What happened

Since the start of the pandemic, airline stocks have tended to move together, going up and down more due to macro issues like travel demand and the price of oil instead of company-specific news. But American Airlines Group (AAL -1.60%) is an outlier today, down as much as 5% even as rivals Delta Air Lines and United Airlines Holdings are basically flat.

The reason is likely the potential blowback from a transaction that does not directly involve American Airlines, but could leave the its competitive position in the U.S. Eastern Seaboard challenged in the years to come.

So what

American has been a laggard among airline stocks in recent years. The company was the last of the so-called "Big Three" with Delta and United to go through bankruptcy last decade, and the last to find a merger partner. It came into the pandemic relatively weak compared to those rivals, and it's still trying to sort out its competitive position in an industry that has rapidly consolidated.

JetBlue Airways' (JBLU 0.59%) planned acquisition of Spirit Airlines could present a new challenge to American's positioning. Regulators appear certain to take a hard look at JetBlue's merger plans, and they could require significant conditions in order for the deal to win antitrust approval.

That's where American Airlines comes in. In 2021, American and JetBlue announced a partnership to coordinate schedules in crowded Northeast markets in the U.S., with each airline filling gaps in the other's schedule and JetBlue feeding American international flights via its domestic service.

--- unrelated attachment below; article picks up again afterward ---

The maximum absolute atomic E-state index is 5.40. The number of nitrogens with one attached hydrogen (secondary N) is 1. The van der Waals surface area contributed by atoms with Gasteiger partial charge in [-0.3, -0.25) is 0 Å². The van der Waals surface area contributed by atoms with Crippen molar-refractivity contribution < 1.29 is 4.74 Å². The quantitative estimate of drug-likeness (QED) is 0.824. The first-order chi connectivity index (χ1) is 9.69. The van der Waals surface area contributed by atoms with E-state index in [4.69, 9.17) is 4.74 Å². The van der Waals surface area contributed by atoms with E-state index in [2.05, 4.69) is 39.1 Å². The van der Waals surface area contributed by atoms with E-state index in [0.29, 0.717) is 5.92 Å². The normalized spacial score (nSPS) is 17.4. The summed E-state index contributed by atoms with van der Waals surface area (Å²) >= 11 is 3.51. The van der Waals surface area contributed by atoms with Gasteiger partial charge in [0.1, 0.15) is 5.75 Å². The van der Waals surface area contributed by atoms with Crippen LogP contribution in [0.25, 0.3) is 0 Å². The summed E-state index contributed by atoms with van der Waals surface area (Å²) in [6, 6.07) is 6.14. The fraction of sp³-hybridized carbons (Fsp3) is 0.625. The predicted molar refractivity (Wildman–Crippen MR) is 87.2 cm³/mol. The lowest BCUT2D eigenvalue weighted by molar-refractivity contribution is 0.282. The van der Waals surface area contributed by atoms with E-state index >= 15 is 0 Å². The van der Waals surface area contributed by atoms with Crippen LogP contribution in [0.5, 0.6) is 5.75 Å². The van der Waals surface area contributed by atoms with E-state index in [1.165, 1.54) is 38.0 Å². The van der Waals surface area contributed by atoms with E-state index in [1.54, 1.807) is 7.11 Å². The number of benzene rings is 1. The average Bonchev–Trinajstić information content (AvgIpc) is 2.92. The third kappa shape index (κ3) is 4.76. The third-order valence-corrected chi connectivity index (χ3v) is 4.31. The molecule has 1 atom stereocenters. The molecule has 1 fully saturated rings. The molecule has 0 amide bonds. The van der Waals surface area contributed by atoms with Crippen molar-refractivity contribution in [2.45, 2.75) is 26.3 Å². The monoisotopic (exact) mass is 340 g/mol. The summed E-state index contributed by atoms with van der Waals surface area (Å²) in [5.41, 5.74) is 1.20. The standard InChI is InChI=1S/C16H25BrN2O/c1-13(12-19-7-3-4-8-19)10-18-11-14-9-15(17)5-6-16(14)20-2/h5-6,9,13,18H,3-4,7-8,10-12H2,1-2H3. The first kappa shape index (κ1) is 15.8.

The partnership has helped to boost American's presence in important corporate markets where the airline trailed Delta and United. Earlier this year, American Airlines President Robert Isom said alliances "allow us to create an industry-leading presence in markets that have historically been difficult for American."

The Department of Justice is skeptical, late last year filing suit to block the partnership that it claims "harms air travelers nationwide."

Add it all up, and it is easy to see how the DOJ might make JetBlue ending its American Airlines relationship a key part of any settlement that allows the airline to acquire Spirit.

Now what

The threat is real, but investors should not get too far ahead of themselves. JetBlue, for what it is worth, has signaled a willingness to make some concessions in order to buy Spirit but so far it says an end to the alliance is off the table. The alliance is arguably as important to JetBlue's industry position as the Spirit deal would be, and JetBlue is unlikely to abandon it without a fight.

Second, even if the partnership were to fall, there is no guarantee the Spirit deal will be approved, and it is quite possible the status quo will continue indefinitely. At the very least, American has a lot of time to think up and implement a plan B while the JetBlue partnership remains in place.

American has a lot of issues, and for investors looking to buy into an airline, Delta or Southwest Airlines look like better choices for the foreseeable future. JetBlue's move creates yet another potential obstacle that American will have to overcome, but it does not meaningfully change the outlook for the stock.